From the Delaware River Joint Toll Bridge Commission:
The Delaware River Joint Toll Bridge Commission recently announced that archaeological artifacts unearthed in the vicinity of the Scudder Falls (I-95) Bridge in 2010 and 2011 have been transferred for permanent safekeeping by state museums in Pennsylvania and New Jersey.
The materials - primarily consisting of small shards of fire-cracked rocks - will be stored for future research and analysis as well as potential viewing by the public.
The conveyance of artifacts completes the archaeological research the Commission conducted as part of its environmental documentation compliance process for its multi-faceted I-95/Scudder Falls Bridge Improvement Project. The research effort was undertaken in accordance with a Programmatic Agreement that involved the Commission, the Federal Highway Administration, and the state historic preservation offices in New Jersey and Pennsylvania. The work was conducted by employees of AECOM, a multi-national engineering firm that has served as the Commission's design management consultant for the replacement bridge project.
Federal law required the Commission to unearth the archaeological artifacts as an environmental/cultural resource mitigation measure, effectively removing Native American materials from areas that could one day be impacted by an envisioned bridge/highway/interchange improvement project near the existing Scudder Falls Bridge.
"While the archaeological digs did not produce treasures of valuable metals or ancient sculptures on a par with that of the Incas or an Egyptian pharaoh, the materials should assist researchers in understanding how Native Americans lived along the Delaware River many centuries ago," said Arnold J. Conoline, Jr., the Commission's acting executive director.
All totaled, nearly 25,000 artifacts were recovered. The number is deceptive, however, since much of the conveyed material is non-descript pieces of stone that would be dismissed as nothing more than gravel by a layman.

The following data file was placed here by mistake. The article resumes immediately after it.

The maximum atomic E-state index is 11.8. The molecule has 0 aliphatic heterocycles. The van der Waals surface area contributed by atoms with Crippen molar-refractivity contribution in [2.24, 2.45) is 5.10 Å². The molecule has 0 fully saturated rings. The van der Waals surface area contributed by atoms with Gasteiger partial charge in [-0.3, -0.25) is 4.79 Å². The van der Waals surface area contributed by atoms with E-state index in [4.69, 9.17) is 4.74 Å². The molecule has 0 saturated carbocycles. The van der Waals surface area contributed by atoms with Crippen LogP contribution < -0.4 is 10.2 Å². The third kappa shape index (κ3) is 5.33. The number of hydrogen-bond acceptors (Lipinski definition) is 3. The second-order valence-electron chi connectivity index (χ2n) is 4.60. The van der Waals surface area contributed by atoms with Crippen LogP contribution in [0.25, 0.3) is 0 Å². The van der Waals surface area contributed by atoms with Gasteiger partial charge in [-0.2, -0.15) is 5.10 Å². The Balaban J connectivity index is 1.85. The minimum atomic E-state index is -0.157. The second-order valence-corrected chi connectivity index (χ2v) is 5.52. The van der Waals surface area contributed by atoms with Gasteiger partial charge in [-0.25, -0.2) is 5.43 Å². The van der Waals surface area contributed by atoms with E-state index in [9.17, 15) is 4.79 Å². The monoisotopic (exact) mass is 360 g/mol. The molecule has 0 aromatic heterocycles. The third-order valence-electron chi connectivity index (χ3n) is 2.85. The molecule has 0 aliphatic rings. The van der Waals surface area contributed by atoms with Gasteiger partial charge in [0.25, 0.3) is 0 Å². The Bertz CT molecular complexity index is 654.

Of the recovered artifacts, only 10 percent -- at best -- might be considered to be objects of interest to a non-archaeologist.
"The unearthed materials may not be glamorous, but they are sure to prove valuable to future generations of archaeologists and researchers in piecing together the puzzle of Native American life before Europeans discovered North America," said Conoline.
The artifacts came from two different locations.
The first dig took place in late 2010 and early 2011 in the area of Reeder's Creek at the I-95/Route 29 interchange south of the Scudder Falls Bridge in Ewing, N.J. This site yielded nearly 16,000 items, including evidence of a possible hearth, tool-making work, and evidence of short-term encampments as long ago as 2,000 B.C. The conveyance of these materials to the New Jersey State Museum in Trenton was completed yesterday..
The second dig site was slightly north of the current Scudder Falls Bridge. While the digging at this location went deeper into the ground, it yielded fewer artifacts - roughly 9,000 items. These included small shards of pottery, a Native American pipe bowl fragment, and fish and turtle bones. Native American activity at this location, however, was limited to a relatively brief time frame - roughly 1000 to 1500 A.D. The conveyance of these materials to the Pennsylvania State Museum in Harrisburg was completed January 15.
The archaeological digs and cataloguing efforts were conducted in accordance with the National Historic Preservation Act and at the request of New Jersey State Historic Preservation Office and the Pennsylvania Historical and Museum Commission. Scudder Falls Bridge project consultants previously determined that further archaeological work at the two sites was warranted following archaeological testing that occurred in 2004, 2005, and 2009. Items recovered during the testing phase included pottery shards and projectile points.
Standard archaeological excavation methods were employed at both dig sites, requiring all soil to be dug by hand with shovels and trowels and passed through screens to recover artifacts. The excavation work at the Pennsylvania location extended to as much as 14 feet deep, the depth of the potential impacts of the replacement bridge piers at the site. The artifacts recovered from the archaeological digs were taken to a laboratory where they were cleaned and cataloged.
Archaeologists determined that dig locations in New Jersey and Pennsylvania were at a geographically significant point in the river because they lie in an ecotone location, the broad area upstream from where the river ceases to be tidal. Such sites were attractive to Native Americans because ecotones contained a great variety of diverse food resources in a concentrated area.